These notions were probably influenced by the usual suspects; too many movies and bad journalism. Dramatic stories of the goings-on at Boggo Road were in the Courier-Mail all the time in the late '80s/early '90s, providing regular fodder for cartoonists like Sean Leahy. The officers he drew looked like big, square-headed, broken-nosed, brutish thugs, which is also how he tended to portray the prisoners. They were basically two gangs of Neanderthals at war with each other. I soon found that the reality was, as usual, much more subtle and complex, as prison officers and prisoners are a very eclectic mix of individual personalities, much like any other large groups of people in society.

    Until 2004 the Boggo Road Gaol Museum was run by a small group of former officers and a few other volunteers. They would tell tour groups the story of the prison from their own perspective, but even among these few tour guides there were quite large differences in attitudes and opinions. I soon worked out that this was quite normal, and it was very difficult to get two officers to give the same version of events about anything that happened in Boggo Road. While this can be interesting for a historian trying to gather information, it can also be a headache at times.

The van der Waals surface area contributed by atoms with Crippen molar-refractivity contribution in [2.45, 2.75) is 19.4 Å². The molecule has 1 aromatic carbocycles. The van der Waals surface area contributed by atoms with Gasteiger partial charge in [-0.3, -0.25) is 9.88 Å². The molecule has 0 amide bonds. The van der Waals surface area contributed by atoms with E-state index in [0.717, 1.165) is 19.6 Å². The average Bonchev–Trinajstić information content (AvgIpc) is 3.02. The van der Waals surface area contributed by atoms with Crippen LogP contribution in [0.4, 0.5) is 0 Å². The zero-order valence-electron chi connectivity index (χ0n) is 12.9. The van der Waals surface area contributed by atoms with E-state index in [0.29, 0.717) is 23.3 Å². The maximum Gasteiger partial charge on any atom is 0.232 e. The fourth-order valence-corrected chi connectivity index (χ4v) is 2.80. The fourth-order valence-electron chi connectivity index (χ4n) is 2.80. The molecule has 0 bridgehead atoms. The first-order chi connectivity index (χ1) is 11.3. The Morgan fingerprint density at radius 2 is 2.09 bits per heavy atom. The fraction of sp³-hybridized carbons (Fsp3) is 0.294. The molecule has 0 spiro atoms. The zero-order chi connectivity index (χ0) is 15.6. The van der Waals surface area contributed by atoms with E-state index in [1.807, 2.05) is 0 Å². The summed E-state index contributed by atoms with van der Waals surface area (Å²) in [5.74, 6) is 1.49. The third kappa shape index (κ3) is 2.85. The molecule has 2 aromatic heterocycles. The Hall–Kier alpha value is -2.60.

One area that was instantly noticeable was attitudes about prisoners. Some officers were all-too-ready to throw around negative generalisations, while others knew there were good eggs and bad eggs among all groups in the prison. After all, officers and inmates saw each other most days of the week, and in some cases a somewhat friendly relationship would develop over time. Sometimes not. As one former officer told me, he saw the prisoners as 'fingerprints', no two the same, and the key was to know what kind of approach he should take with each person. Everyone thrown into this potentially-volatile mix had their own personality and they had their own individual relationship with everyone else in there.